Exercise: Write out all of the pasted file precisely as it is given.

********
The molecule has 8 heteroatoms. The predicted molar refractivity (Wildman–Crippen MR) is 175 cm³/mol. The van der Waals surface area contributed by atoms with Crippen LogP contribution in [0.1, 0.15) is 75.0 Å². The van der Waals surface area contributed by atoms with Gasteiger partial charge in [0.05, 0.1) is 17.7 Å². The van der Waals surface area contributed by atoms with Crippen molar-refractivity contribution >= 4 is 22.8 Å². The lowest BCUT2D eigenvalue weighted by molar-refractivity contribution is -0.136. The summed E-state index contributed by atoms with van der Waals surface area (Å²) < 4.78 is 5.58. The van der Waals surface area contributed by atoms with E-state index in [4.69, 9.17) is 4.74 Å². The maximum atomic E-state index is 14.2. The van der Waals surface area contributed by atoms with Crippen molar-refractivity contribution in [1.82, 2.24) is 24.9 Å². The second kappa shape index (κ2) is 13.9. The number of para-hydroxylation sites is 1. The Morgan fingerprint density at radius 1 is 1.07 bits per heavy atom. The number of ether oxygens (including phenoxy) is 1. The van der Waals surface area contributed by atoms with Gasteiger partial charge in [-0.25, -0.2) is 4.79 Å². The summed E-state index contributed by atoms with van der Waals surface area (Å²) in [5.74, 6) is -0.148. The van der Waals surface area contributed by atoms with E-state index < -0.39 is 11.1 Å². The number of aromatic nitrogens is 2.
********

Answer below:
The molecule has 8 heteroatoms. The predicted molar refractivity (Wildman–Crippen MR) is 175 cm³/mol. The van der Waals surface area contributed by atoms with Crippen LogP contribution in [0.1, 0.15) is 75.0 Å². The van der Waals surface area contributed by atoms with Gasteiger partial charge in [0.05, 0.1) is 17.7 Å². The van der Waals surface area contributed by atoms with Crippen molar-refractivity contribution >= 4 is 22.8 Å². The lowest BCUT2D eigenvalue weighted by molar-refractivity contribution is -0.136. The summed E-state index contributed by atoms with van der Waals surface area (Å²) < 4.78 is 5.58. The van der Waals surface area contributed by atoms with E-state index in [4.69, 9.17) is 4.74 Å². The maximum atomic E-state index is 14.2. The van der Waals surface area contributed by atoms with Crippen molar-refractivity contribution in [1.82, 2.24) is 24.9 Å². The second kappa shape index (κ2) is 13.9. The number of para-hydroxylation sites is 1. The Morgan fingerprint density at radius 1 is 1.07 bits per heavy atom. The number of ether oxygens (including phenoxy) is 1. The van der Waals surface area contributed by atoms with Gasteiger partial charge in [-0.25, -0.2) is 4.79 Å². The summed E-state index contributed by atoms with van der Waals surface area (Å²) in [5.74, 6) is -0.148. The van der Waals surface area contributed by atoms with E-state index < -0.39 is 11.1 Å². The number of aromatic nitrogens is 2.